Working with vendors is a very common occurrence in project management as it will be very rare that your team will have absolutely everything it needs in-house to complete their assigned tasks. Whether it’s physical materials, online storage or hosting, outsourced support lines or any number of other external needs, vendor relationship management will play a key role in deciding the outcome of your project.
While vendor management and project management might be inextricably linked there are marked differences between how they are approached.
Team vs. Vendor Communication
As a project manager, communication with your team is one of the most important elements of your job. Gathering and relaying task information, as well as addressing issues and creating a productive atmosphere are just some of the areas you need to be able to excel in.
With vendors however, your communication has to be quite different. While the tone can still vary between being formal and appropriately informal depending on your closeness, you are looking to get different results from the relationship.
Your team needs to be supported in being as productive as possible with a lot of variables that can prevent that from happening. On the other hand, you basically only need your vendors to stick to the terms of their contract, supply what you need on time and at the quality that’s expected. This narrower focus can make it a lot easier to focus your vendor relationship management on achieving exactly what you want.
Possibilities for Change
When managing your team, personnel changes are not something that are seen as a positive for the project, often PMs will try many strategies to improve how someone fits into the scheme rather than dropping them completely.
Shopping around different vendors though is completely normal and can give a great boost to your project if you get better terms or improved service or quality from your suppliers. Therefore, the possibilities for change can affect your vendor relationship management as you both know that the relationship might only be temporary, and you owe little to each other, whereas loyalty and persistence is more common with employees in your own team.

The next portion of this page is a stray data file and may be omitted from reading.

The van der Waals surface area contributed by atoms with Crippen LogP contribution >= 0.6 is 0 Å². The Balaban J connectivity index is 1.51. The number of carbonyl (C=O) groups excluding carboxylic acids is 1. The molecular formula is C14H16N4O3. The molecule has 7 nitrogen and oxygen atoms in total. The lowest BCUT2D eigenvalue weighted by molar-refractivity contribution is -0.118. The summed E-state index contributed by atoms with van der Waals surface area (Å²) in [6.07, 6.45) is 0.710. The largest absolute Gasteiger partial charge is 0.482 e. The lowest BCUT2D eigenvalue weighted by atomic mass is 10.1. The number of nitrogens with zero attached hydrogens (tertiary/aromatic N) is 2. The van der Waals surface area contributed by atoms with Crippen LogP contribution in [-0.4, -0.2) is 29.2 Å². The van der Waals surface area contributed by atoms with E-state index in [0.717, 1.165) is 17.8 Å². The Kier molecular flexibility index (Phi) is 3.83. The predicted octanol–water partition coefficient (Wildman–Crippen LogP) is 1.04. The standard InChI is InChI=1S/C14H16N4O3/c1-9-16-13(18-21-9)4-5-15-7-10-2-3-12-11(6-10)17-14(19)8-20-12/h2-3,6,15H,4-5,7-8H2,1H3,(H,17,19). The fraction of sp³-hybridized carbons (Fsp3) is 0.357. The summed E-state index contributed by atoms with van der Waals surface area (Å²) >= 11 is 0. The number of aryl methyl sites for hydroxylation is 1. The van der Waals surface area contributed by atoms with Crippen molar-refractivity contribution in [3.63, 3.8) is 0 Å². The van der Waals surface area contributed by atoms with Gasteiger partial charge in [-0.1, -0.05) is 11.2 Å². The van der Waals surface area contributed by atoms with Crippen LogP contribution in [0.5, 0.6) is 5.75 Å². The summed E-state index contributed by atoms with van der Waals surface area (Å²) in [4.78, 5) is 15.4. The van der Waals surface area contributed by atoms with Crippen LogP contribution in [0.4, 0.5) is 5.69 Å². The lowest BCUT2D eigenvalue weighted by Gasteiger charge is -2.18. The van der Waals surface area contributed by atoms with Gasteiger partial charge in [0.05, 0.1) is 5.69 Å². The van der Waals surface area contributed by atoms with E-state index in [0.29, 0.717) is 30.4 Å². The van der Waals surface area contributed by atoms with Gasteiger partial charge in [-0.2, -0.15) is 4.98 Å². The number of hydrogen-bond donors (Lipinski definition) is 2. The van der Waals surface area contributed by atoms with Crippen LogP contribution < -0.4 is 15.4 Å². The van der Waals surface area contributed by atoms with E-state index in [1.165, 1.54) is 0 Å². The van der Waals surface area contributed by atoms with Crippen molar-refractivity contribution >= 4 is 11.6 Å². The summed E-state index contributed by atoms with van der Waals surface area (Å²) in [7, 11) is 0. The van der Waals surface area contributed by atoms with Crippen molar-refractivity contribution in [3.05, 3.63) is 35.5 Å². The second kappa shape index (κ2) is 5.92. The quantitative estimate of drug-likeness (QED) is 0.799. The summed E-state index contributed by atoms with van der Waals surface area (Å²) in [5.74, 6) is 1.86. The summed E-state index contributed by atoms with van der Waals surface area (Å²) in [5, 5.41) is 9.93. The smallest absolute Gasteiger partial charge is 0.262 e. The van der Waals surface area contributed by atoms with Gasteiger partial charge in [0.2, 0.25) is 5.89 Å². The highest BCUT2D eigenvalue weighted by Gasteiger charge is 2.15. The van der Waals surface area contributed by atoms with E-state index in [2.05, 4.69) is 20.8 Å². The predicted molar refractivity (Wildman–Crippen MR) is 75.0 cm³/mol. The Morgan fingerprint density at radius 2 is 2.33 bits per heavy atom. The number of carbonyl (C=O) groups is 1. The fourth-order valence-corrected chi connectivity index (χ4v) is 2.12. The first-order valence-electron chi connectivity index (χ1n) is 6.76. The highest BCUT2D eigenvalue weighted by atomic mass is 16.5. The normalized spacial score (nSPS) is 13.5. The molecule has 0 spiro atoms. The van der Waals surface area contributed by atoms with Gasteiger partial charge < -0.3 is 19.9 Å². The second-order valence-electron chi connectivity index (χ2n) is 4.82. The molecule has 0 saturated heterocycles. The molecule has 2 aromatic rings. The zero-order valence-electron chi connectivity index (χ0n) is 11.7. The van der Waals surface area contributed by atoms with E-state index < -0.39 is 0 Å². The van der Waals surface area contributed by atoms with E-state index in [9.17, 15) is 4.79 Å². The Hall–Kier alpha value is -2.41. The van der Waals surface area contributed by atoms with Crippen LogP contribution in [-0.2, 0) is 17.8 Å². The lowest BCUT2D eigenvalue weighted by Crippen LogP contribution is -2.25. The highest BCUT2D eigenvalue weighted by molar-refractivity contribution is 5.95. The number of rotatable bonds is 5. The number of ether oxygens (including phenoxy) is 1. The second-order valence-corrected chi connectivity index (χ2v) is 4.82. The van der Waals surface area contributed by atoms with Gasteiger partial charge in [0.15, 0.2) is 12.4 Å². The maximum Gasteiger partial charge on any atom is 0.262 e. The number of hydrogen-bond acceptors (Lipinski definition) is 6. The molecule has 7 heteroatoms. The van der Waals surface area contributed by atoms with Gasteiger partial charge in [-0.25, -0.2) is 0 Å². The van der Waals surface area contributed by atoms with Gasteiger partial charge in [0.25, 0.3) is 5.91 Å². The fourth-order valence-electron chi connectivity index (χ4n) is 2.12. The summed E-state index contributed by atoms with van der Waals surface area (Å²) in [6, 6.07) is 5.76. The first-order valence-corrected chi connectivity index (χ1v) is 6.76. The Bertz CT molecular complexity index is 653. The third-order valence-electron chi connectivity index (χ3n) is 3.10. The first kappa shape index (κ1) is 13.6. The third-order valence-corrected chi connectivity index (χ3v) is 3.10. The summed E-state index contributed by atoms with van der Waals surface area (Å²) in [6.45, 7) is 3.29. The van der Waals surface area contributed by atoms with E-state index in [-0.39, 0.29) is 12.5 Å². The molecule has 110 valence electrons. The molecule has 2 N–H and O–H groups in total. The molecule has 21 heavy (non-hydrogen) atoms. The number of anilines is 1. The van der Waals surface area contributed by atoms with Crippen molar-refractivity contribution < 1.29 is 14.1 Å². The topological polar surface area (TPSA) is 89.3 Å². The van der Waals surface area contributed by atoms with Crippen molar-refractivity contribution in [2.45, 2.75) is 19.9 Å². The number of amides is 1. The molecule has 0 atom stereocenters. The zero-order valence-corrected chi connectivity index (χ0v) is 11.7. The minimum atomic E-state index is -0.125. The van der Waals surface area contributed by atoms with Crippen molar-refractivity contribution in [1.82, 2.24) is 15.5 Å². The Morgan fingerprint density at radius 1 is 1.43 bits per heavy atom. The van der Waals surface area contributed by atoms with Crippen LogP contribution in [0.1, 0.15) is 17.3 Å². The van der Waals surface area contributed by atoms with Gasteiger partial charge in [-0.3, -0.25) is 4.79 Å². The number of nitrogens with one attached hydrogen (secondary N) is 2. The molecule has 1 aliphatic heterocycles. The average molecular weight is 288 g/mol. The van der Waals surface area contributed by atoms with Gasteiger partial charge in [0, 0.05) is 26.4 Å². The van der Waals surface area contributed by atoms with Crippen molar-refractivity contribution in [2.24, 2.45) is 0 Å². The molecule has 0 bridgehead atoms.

As a manager, sometimes tough decisions have to be made on the direction a project is taking. Maybe the scope will have to be changed or it may have to be cancelled completely. With your project team and internal stakeholders, you can discuss this and hopefully gain their backing for your course of action.
With vendors, achieving this kind of buy-in can be a lot more difficult. Though they might appreciate your custom and your own personal approach, if they can’t see an advantage for themselves in the long-term they are often unlikely to provide the support you need for a shift in direction.
As a project manager, your objectives, milestones and deadlines are often set in stone and directly applicable to the success and progress of your project. Your vendors will also have their own unique and specific KPIs that they will be expected to maintain and improve.
This can sometimes lead to you pulling in two different directions, a vendor may wish to frontload or delay supply, increase price or cancel parts of their obligations as best suits their goals. Deciding whether to allow this and what you can do if you disagree are vital elements of working with vendors successfully.